We got some water from the friendly nurses at the Cruz Roja and cooked our spaghetti outside the main entrance. Just after had put up our tent, the team leader cam out and offered us to stay inside instead and use the WiFi as well, which was of course gladly accepted.
It was nice to see young (most were between 16 & 20) volunteers, trying to help out in the community, while being educated.
The following day we still had some free miles saved and the kilometres passed quickly through gentle hills and green fields passing over small towns.
It was still a long way to the City and so we stopped at the next tollbooth, where we got a ride fairly quickly. Fortunately we passed the busy madness of Toluca city, and got dropped off right in Metepec, where Monica’s aunt & uncle live.
When we cycled to the charming main square to call them for directions, a group of young cyclists came up and started asking questions about our trip. They were really interested and also used the opportunity to practice their English. They guided us through the small streets, stopping cars to let us pass easily and even called Monica’s family when needed. It was great to have such a young and enthusiastic cycling escort!
We were received with open arms by Laura & Roberto and their son Beto in their house outside of town. To the west we could see the impressive massif of Volcan de Toluca, to the east were the high mountains separating us from one of the largest urban zones in the world, currently feared by the world because of some strange virus… Mexico City, here we come!
29th May 2009: Boca de Apisa – Maruata: 30km cycling, 2 rides, 3 hospitals, free breakfast, lunch and campsite on the beach
Ivana has a problem with birds. When they fly far away or sing cheerfully in the morning, she loves them, but when they get within her personal space they scare her. So when she had to go to the outhouse, where not only a toilet, but also half a dozen very ugly asthmatic ducks were to be found, she called in the troops.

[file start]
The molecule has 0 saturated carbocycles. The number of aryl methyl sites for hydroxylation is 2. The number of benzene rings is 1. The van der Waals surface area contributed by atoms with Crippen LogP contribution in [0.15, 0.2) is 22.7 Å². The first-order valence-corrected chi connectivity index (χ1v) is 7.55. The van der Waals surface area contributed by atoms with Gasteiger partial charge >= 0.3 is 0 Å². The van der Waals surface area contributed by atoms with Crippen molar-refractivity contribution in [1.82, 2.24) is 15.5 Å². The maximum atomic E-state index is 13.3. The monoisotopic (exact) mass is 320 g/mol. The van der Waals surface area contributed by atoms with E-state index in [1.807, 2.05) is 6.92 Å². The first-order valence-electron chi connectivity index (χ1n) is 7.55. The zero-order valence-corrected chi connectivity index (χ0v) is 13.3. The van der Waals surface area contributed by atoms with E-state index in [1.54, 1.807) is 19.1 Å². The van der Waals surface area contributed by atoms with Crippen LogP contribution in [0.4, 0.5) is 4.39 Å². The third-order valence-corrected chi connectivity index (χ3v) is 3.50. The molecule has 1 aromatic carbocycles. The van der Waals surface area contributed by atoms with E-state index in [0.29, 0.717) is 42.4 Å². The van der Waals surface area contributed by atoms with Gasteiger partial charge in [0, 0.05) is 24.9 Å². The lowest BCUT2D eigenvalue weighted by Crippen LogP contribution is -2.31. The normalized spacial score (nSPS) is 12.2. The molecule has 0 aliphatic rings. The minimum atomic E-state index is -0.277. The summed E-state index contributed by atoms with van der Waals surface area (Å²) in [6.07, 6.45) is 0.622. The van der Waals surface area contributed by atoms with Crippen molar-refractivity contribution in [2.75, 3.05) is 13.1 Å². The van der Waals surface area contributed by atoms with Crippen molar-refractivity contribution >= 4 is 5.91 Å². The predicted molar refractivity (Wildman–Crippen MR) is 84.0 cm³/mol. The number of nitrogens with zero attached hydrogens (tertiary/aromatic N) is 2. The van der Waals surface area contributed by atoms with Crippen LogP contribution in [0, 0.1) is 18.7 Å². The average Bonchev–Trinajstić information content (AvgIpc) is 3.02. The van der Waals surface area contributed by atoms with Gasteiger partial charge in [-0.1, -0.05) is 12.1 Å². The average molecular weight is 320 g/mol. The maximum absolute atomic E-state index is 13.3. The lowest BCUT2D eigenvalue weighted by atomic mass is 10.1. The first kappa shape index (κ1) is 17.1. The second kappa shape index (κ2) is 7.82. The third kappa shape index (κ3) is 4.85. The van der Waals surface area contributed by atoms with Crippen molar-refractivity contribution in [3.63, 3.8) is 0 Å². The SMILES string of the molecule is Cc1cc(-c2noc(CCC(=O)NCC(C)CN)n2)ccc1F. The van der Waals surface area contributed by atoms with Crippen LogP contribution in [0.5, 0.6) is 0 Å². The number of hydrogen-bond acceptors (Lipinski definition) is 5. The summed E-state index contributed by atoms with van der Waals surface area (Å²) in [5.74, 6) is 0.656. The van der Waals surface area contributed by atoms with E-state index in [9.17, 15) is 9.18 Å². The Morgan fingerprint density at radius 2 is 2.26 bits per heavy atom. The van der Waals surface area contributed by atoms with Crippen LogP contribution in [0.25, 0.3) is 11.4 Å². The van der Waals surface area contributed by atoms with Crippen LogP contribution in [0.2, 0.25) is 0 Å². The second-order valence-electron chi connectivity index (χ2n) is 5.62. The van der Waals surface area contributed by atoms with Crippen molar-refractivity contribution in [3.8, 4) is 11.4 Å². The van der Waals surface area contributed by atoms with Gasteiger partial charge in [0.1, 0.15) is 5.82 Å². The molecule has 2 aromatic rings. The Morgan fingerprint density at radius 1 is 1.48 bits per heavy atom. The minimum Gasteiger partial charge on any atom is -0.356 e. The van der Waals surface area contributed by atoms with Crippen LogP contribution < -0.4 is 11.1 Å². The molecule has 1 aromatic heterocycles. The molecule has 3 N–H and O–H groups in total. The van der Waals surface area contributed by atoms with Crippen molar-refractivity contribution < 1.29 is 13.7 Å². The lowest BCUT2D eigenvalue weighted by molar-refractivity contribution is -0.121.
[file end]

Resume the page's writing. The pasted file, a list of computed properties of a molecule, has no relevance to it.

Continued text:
To chase the ducks away I walked around the toilet, but suddenly the rotten wood bottom gave away.
Unfortunately whomever build this construction had decided at some point that it would be better to use nails that are too long, rather than not long enough and my arm got stuck on the end of a nice long and rusty one. As I was still gravity-assisted and going down, it ripped my skin open, holding on to a few cm (1”).
While the bleeding slowly started I walked back out towards Ivana and told her I had cut my arm. The farmer had just come in as well and told us that the army checkpoint on the nearby road had a small hospital, so off we went.
The Army doctor took a look and took me outside to clean the wound thoroughly with a healthy dose of pure stinging alcohol and a lot of pressure. As a small part of the skin was missing, he said that stitches probably would not work. He covered it with bandages, gave me some antibiotics and recommended to get a tetanus injection soon. Next patient please.